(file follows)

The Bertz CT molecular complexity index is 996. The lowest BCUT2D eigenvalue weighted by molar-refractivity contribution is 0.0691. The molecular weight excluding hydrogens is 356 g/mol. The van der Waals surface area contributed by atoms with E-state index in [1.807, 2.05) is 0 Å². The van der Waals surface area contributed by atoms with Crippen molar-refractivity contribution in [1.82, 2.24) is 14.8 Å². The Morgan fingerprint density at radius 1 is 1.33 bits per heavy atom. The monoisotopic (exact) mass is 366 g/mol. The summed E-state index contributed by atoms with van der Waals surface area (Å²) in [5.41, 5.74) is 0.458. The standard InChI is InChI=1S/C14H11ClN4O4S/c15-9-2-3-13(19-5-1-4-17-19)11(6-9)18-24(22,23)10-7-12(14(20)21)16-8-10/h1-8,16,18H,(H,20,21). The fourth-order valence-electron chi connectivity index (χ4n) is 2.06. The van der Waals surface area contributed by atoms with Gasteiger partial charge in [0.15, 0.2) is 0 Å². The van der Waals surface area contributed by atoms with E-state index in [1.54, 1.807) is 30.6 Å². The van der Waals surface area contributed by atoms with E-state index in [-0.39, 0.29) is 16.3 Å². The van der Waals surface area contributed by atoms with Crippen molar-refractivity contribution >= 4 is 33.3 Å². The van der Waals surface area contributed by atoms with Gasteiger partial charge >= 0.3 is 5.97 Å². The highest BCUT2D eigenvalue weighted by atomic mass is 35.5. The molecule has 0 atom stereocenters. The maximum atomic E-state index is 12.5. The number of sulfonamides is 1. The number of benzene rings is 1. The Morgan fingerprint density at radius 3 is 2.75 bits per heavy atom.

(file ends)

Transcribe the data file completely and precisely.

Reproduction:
The Bertz CT molecular complexity index is 996. The lowest BCUT2D eigenvalue weighted by molar-refractivity contribution is 0.0691. The molecular weight excluding hydrogens is 356 g/mol. The van der Waals surface area contributed by atoms with E-state index in [1.807, 2.05) is 0 Å². The van der Waals surface area contributed by atoms with Crippen molar-refractivity contribution in [1.82, 2.24) is 14.8 Å². The Morgan fingerprint density at radius 1 is 1.33 bits per heavy atom. The monoisotopic (exact) mass is 366 g/mol. The summed E-state index contributed by atoms with van der Waals surface area (Å²) in [5.41, 5.74) is 0.458. The standard InChI is InChI=1S/C14H11ClN4O4S/c15-9-2-3-13(19-5-1-4-17-19)11(6-9)18-24(22,23)10-7-12(14(20)21)16-8-10/h1-8,16,18H,(H,20,21). The fourth-order valence-electron chi connectivity index (χ4n) is 2.06. The van der Waals surface area contributed by atoms with Gasteiger partial charge in [0.15, 0.2) is 0 Å². The van der Waals surface area contributed by atoms with E-state index in [1.54, 1.807) is 30.6 Å². The van der Waals surface area contributed by atoms with E-state index in [-0.39, 0.29) is 16.3 Å². The van der Waals surface area contributed by atoms with Crippen molar-refractivity contribution >= 4 is 33.3 Å². The van der Waals surface area contributed by atoms with Gasteiger partial charge >= 0.3 is 5.97 Å². The highest BCUT2D eigenvalue weighted by atomic mass is 35.5. The molecule has 0 atom stereocenters. The maximum atomic E-state index is 12.5. The number of sulfonamides is 1. The number of benzene rings is 1. The Morgan fingerprint density at radius 3 is 2.75 bits per heavy atom.